According to the Guardian this morning, Santi Cazorla has flown into London to complete a medical and all that jazz and should formally join the London club for a fee of around £16 million before conducting an awkward interview with the club website in stilted English, detailing how he was always a fan of George Graham's Arsenal when growing up in Asturias.
The final stages of the purchase could prove complicated - Malaga's financial situation is as incomprehensible as that recent Libor scandal to a pleb like Early Doors - yet it appears Arsenal are confident of adding him to the squad in time for the pre-season friendly against FC Cologne on August 12.
This high-profile deal, seemingly conducted pretty cleanly and possibly even before the start of the Premier League season, is hugely unlike Arsenal, and of course their parsimonious manager Arsene Wenger. The sense of shock in North London is palpable: jaws haven't dropped this much in Islington since John Jensen scored in 1994.
And yet, strangely enough, the imminent Cazorla deal is the continuation of a pattern this summer; the rule rather than the exception. After all, Arsenal had already signed high-profile internationals from Germany and France in Lukas Podolski and Olivier Giroud before deciding on the Spain playmaker as the man to bring some consistent class to the apex of midfield - a position that otherwise possesses rather sporadic talents in Aaron Ramsey and Tomas Rosicky.
Oh, and they look like getting Nuri Sahin on loan from Real Madrid too.
This is a summer's transfer work that Football Manager dreams are made of: budgets smashed and attackers stockpiled. It is almost as though Arsenal are living in some bizarro world where down is up and up is down, and Alex Song, king of the scooped pass, thinks he is Andres Iniesta. Truly these are strange times at Arsenal.
Crucially, the pursuit of Cazorla also drives home the realisation that we are witnessing a highly distinctive shift in Wenger's transfer policy, and, ED would add, not before time.
Assailed by grumbling supporters, who were paying top whack for tickets yet seeing little proper investment in the squad, and daunted by the money available to big-spending Premier League rivals, Wenger has finally abandoned the pauper act and cut loose with the transfer funds that Arsenal always said were sitting in the club's coffers to bring some star names to the club.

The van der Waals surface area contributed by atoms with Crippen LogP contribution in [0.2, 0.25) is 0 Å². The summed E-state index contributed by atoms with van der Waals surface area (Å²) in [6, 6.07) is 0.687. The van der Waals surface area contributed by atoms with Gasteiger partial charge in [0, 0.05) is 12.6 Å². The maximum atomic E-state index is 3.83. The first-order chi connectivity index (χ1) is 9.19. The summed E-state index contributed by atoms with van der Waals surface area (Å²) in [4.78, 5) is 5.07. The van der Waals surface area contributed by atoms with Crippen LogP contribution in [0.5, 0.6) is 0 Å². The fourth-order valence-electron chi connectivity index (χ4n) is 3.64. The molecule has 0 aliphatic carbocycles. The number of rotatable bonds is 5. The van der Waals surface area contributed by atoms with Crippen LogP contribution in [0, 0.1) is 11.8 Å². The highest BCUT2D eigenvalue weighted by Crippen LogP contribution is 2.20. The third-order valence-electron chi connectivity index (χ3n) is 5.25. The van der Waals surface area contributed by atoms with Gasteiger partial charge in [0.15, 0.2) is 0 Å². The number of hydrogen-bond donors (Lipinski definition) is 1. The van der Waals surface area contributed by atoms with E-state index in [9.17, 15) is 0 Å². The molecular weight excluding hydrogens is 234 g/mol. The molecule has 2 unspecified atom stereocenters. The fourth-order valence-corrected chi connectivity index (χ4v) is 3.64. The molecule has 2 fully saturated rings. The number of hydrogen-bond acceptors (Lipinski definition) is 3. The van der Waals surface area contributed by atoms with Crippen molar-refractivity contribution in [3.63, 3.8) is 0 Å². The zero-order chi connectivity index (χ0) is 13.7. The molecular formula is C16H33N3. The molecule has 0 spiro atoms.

No longer is that once admirable policy of relying on home-grown products the modus operandi of Arsenal. Wenger, one of football's most idealistically stubborn managers, has finally shown a degree of flexibility.
Sadly for Arsenal fans, though, Wenger's late life conversion has come a year too late to save Robin van Persie.
Early Doors remembers writing back in February, after a damaging FA Cup defeat to Sunderland, that Arsenal had to invest heavily in big names in the transfer market if they were to have any hope of keeping the world's best striker in their ranks for another season.
Clearly they tried, but the signings of Podolski and Giroud could not prevent Van Persie from releasing that inflammatory statement that meant his position as captain had become untenable. Though there are tentative suggestions that the acquisition of Cazorla could yet convince the Dutchman to remain at the club, in truth that's probably as likely as Andy Carroll becoming the new Kenny Dalglish at Anfield.
The bitter truth is that Wenger has seen the light a season too late.
Last year, when Arsenal basically knew all summer they were going to lose Samir Nasri and Cesc Fabregas, they frittered away the weeks hoping to drive a harder bargain with the buying clubs, only to neglect the process of actually purchasing replacements.
Instead of players of the calibre of Podolski, Giroud and Cazorla arriving, they signed Gervinho, Yossi Benayoun and, most lamentably, Park Chu-young - a man who played six minutes in the Premier League last season. Six minutes. And he wasn't even injured. Nico Yennaris had more of a go.
There was talk of a move for Cazorla last year of course, and Arsenal were also known to be strongly in for Juan Mata. Yet neither deal materialised. Typical conservatism in the transfer market resulted in the most damaging summer in Wenger's long and distinguished career at the club, the most severe downgrade and denudation of quality in the squad seen under his watch.
Van Persie knew it, too.
Though Arsenal fans are rightly excited about the big names coming in this year - or as excited as one can be about football when the greatest show on earth is taking place a few miles across the city - ED feels it is its job to play Larry David and immediately curb that enthusiasm by pointing out this should have happened a year ago.
Perhaps then we would be talking about Arsenal as potential title challengers, instead of still waiting to learn the fate of their disaffected captain.
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- Santi Cazorla